Blog » How To Be Remarkable? Help Your Customer Forget

How To Be Remarkable? Help Your Customer Forget

I work in an industry where often the goal is to create something memorable or viral. I’ve recently come across a counter intuitive way of delivering a memorable experience. Help your customer forget. As strange as that sounds its actually more natural for someone to forget you, your product or website, than remember you.

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Forgetting Is Good

Forgetting is a mental operation, not the break down of one. It is good to forget. It plays a big role in our cognitive processes. I’m not advocating that you purposefully create a message or design that is not worth remembering. I’m saying you can create a more memorable experience by taking advantage of the brains remarkable ability to forget – not by wilfully tuning out, but subconsciously just forget most of what we see, hear, smell, touch and taste. Most of it gone for good, while some is magically stored in our subconscious to be recalled later when our brain thinks its relevant to our current experience.

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Bare with me for a moment and imagine if you remembered the colour and brand of every car you drove past this morning or the dozens of faces you have seen today – everyday. “Our mental health depends on a mechanism for editing the moment by moment ocean of sensory data flowing into our consciousness down to a manageable trickle of the noticed and remembered.” (1)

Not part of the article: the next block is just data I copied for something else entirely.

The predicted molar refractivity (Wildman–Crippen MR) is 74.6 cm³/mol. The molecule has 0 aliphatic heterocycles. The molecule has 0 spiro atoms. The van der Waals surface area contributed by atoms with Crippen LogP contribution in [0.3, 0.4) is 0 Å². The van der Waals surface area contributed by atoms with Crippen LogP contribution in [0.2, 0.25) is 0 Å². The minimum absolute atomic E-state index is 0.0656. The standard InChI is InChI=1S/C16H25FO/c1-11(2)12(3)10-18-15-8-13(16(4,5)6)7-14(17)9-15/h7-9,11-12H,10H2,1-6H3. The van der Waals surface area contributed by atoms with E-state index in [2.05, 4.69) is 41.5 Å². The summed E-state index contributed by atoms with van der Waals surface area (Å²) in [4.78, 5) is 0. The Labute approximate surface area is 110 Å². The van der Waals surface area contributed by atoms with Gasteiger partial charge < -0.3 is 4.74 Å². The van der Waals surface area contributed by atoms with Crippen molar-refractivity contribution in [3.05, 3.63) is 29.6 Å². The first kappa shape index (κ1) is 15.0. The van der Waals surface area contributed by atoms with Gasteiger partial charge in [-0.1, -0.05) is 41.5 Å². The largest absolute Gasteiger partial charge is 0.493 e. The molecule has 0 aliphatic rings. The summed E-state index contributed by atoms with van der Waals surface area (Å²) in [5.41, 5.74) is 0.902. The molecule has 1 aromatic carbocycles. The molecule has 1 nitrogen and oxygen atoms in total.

Forgetting Helps You Focus

In his book The Botany of Desire Michael Pollan briefly explores the effects of marijuana on our cognitive processes. One thing “smoking up” does is enhance very common and simple experiences so they become sensational. For example someone who is high, who has eaten the same vanilla ice-cream hundreds of times will say something like “this is the best vanilla ice cream I’ve ever had.” What is actually happening is the part of the brain that helps you forget becomes more active then normal allowing you to experience something in a more focused way.

What an interesting lens to use the next time you examine a user experience, marketing tactic or marketing collateral. How can I eliminate all of the extraneous processes and information, to help my user focus, forget everything else and when they are done, remember the message, the design or the experience?


(1) Michael Pollan, the Botany of Desire page 161.

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